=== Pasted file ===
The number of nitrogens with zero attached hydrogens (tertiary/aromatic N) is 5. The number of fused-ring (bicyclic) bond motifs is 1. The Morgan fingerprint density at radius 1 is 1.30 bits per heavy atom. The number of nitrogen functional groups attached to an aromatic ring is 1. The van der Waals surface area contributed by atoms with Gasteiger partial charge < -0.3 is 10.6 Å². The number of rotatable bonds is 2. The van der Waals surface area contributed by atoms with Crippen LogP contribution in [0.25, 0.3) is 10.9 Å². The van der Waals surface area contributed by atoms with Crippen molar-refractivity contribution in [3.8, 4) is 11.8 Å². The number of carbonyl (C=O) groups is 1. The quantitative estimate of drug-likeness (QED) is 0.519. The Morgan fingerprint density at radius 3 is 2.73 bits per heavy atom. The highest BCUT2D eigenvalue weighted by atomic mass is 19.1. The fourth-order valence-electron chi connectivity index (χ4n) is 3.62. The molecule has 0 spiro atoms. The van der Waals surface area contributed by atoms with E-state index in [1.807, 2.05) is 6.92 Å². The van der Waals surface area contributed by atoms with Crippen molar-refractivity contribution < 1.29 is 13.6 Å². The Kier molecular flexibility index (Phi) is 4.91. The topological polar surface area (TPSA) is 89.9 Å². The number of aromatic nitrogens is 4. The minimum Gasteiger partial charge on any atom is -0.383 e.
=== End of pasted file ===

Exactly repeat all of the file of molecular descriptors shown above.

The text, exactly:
The number of nitrogens with zero attached hydrogens (tertiary/aromatic N) is 5. The number of fused-ring (bicyclic) bond motifs is 1. The Morgan fingerprint density at radius 1 is 1.30 bits per heavy atom. The number of nitrogen functional groups attached to an aromatic ring is 1. The van der Waals surface area contributed by atoms with Gasteiger partial charge < -0.3 is 10.6 Å². The number of rotatable bonds is 2. The van der Waals surface area contributed by atoms with Crippen LogP contribution in [0.25, 0.3) is 10.9 Å². The van der Waals surface area contributed by atoms with Crippen molar-refractivity contribution in [3.8, 4) is 11.8 Å². The number of carbonyl (C=O) groups is 1. The quantitative estimate of drug-likeness (QED) is 0.519. The Morgan fingerprint density at radius 3 is 2.73 bits per heavy atom. The highest BCUT2D eigenvalue weighted by atomic mass is 19.1. The fourth-order valence-electron chi connectivity index (χ4n) is 3.62. The molecule has 0 spiro atoms. The van der Waals surface area contributed by atoms with E-state index in [1.807, 2.05) is 6.92 Å². The van der Waals surface area contributed by atoms with Crippen molar-refractivity contribution < 1.29 is 13.6 Å². The Kier molecular flexibility index (Phi) is 4.91. The topological polar surface area (TPSA) is 89.9 Å². The number of aromatic nitrogens is 4. The minimum Gasteiger partial charge on any atom is -0.383 e.